I’ve never had a problem trying to “keep up with the Joneses,” that old saying about comparing yourself with your neighbors’ social status and material possessions. But recently I noticed I’ve been trying to keep up in another neighborhood—Twitter.
It’s not that I’m trying to reach a benchmark for followers or get a certain amount of retweets on a post. I’ve just gotten too caught up in this trend of having a personal brand.
Personal brand has become a buzz word in recent years and everyone—whether you’re a celebrity, life coach (which everyone seems to be these days), CEO, entrepreneur, or regular employee—is being pushed to develop one.
So I’ve been a bit obsessed with my branding lately, and it’s been to the detriment of more important things in my life.
There’s nothing wrong with developing and promoting your personal brand. It’s a savvy move in today’s society. The internet gives us all a platform, so it makes sense to maximize it.
But where we go wrong I went wrong was when I focused more on my brand than on myself. I was building my reputation while ignoring my character. Prayer took a backseat to crafting my profile. Time with friends was sacrificed for time on LinkedIn.
In addition, I tumbled into the trap of comparing myself with others. How does he have so many followers? How did she get on that podcast? How come he got so many comments on his blog, it sucks?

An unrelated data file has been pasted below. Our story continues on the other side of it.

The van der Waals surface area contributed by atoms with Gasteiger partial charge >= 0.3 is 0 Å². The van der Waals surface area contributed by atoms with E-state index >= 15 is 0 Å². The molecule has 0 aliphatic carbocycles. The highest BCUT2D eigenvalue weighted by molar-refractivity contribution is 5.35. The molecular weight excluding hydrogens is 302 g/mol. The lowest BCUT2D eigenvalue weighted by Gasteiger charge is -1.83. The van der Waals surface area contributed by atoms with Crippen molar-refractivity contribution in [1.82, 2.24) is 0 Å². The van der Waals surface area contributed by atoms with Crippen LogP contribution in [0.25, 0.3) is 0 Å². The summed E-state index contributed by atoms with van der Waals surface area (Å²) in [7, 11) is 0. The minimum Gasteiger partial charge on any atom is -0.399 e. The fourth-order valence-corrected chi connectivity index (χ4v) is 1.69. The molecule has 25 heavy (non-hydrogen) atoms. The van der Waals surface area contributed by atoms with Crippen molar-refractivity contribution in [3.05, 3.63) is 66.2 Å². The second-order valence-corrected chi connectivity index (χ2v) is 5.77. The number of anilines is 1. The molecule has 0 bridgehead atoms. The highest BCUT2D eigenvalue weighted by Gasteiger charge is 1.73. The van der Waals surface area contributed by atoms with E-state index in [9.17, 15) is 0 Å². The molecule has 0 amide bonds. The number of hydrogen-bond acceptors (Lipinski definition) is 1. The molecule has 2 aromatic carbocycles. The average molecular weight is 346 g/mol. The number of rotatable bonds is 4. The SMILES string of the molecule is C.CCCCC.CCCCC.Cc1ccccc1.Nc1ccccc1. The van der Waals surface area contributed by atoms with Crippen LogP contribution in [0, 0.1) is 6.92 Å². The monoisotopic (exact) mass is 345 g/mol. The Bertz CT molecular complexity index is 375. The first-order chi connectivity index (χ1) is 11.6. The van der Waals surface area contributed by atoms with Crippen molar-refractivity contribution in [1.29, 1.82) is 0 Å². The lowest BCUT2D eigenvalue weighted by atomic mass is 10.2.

Word of caution: The moment you start comparing yourself to others is the moment you get off track in life.
I had to slow down and reflect on what mattered most in my life. This quote from Don Miller’s latest book, Scary Close, helped put things in perspective for me:
“Our lives can pass small and unnoticed by the masses and we are no less dignified for having lived quietly…There’s something noble about doing little with your life save offering love to a person who is offering it back.”
How beautiful is that? While I was caught up trying to be heard, seen, and established, I forgot how beautiful and profound a quiet life built on love can be. I was busy branding myself when I just need to be branded with love.
At the end of our lives, we won’t be remembered for our presence on Twitter, connections on LinkedIn, or influence on social media. We’ll be remembered for and by the people we loved. Again, there’s nothing wrong with building a personal brand. I’m still working on mine. But it won’t be my obsession any longer. Instead, I’m focused on living simply, but loving lavishly.